Ruling: The court of appeals affirmed the ruling in favor of KIPP. The necessary elements of Rosenberg’s prima facie age-discrimination case were that she (1) was a member of the protected class (age forty or older—Rosenberg was 64), (2) was qualified for the position, (3) was terminated from employment, and, (4) was replaced by someone outside her protected class, or in the disparate treatment case, that others similarly-situated were treated more favorably. Failure to establish a prima facie case deprives Rosenberg of the presumption of discrimination and deprives the court of jurisdiction.

Rosenberg asserted that her age-discrimination claim was based on the February 2011 decision not to invite her to return for the 2011–2012 academic year, and the May termination was a pretext for the February action. Rosenberg was required to offer proof that age was a motivating factor for the February decision. The evidence shows Rosenberg was over forty and qualified for the position. The evidence also establishes she was not invited to return for the 2011–2012 academic year, and her employment was terminated in May 2011. For purposes of the jurisdictional inquiry, whether Rosenberg established prima facie evidence on the fourth element of her discrimination claim was the focus here.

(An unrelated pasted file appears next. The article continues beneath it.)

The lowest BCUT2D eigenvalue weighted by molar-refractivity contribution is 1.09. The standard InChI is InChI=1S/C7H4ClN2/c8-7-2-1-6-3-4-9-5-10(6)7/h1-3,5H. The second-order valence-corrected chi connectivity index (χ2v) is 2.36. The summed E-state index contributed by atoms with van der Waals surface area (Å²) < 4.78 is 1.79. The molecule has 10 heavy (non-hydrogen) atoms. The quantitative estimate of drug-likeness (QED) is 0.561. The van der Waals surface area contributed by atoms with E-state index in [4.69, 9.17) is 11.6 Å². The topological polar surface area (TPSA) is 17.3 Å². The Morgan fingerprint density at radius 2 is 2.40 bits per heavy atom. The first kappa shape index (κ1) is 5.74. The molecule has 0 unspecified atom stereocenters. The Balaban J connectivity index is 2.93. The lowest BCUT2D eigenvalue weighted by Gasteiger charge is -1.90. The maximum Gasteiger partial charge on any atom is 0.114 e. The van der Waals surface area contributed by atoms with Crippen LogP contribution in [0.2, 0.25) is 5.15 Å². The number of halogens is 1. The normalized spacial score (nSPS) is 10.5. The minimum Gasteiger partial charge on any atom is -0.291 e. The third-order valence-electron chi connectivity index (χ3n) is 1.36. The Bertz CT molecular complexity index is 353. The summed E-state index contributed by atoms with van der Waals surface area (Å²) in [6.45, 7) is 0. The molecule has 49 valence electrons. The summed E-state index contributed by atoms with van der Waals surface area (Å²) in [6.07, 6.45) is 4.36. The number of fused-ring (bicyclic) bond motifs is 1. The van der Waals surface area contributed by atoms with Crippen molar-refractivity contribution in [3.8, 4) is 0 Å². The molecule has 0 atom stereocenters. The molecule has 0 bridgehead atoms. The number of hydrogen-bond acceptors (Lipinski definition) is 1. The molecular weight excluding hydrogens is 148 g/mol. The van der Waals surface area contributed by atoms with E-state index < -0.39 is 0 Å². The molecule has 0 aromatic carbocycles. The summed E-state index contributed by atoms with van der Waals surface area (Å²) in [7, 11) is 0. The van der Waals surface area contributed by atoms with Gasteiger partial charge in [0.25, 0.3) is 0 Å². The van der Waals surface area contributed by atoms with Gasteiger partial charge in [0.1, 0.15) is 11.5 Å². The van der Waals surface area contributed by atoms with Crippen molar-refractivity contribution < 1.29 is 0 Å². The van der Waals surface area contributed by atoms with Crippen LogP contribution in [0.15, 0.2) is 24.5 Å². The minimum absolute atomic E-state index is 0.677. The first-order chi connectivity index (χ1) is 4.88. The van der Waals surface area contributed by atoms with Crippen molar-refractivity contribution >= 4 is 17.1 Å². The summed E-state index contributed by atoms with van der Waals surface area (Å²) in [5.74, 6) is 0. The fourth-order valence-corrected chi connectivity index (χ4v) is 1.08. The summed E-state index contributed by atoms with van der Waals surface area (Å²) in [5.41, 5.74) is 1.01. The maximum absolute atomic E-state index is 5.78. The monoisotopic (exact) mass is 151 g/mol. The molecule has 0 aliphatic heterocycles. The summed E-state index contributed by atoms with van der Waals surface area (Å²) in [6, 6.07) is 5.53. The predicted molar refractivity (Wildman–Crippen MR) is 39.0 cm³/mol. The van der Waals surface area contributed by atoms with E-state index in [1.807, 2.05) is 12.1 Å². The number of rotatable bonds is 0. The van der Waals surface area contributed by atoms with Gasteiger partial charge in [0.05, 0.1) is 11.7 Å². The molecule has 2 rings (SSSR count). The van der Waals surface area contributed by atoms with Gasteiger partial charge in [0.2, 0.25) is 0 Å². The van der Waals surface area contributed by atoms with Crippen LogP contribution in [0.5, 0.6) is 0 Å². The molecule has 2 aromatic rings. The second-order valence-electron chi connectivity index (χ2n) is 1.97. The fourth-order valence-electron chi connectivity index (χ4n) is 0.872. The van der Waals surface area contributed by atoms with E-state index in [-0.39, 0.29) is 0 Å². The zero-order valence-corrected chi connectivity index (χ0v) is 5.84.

Rosenberg claimed that KIPP had no basis for not renewing her employment for performance reasons because she had never been disciplined or coached as other first year employees had been, suggesting her non-renewal was due solely to her age. However, other than her own subjective beliefs, Rosenberg simply failed to present any evidence showing that any action taken against her was motivated by age discrimination. Because Rosenberg did not offer proof to support her prima facie age-discrimination claim, there was no waiver of immunity, and the trial court properly granted KIPP’s plea to the jurisdiction and dismissed Rosenberg’s claims.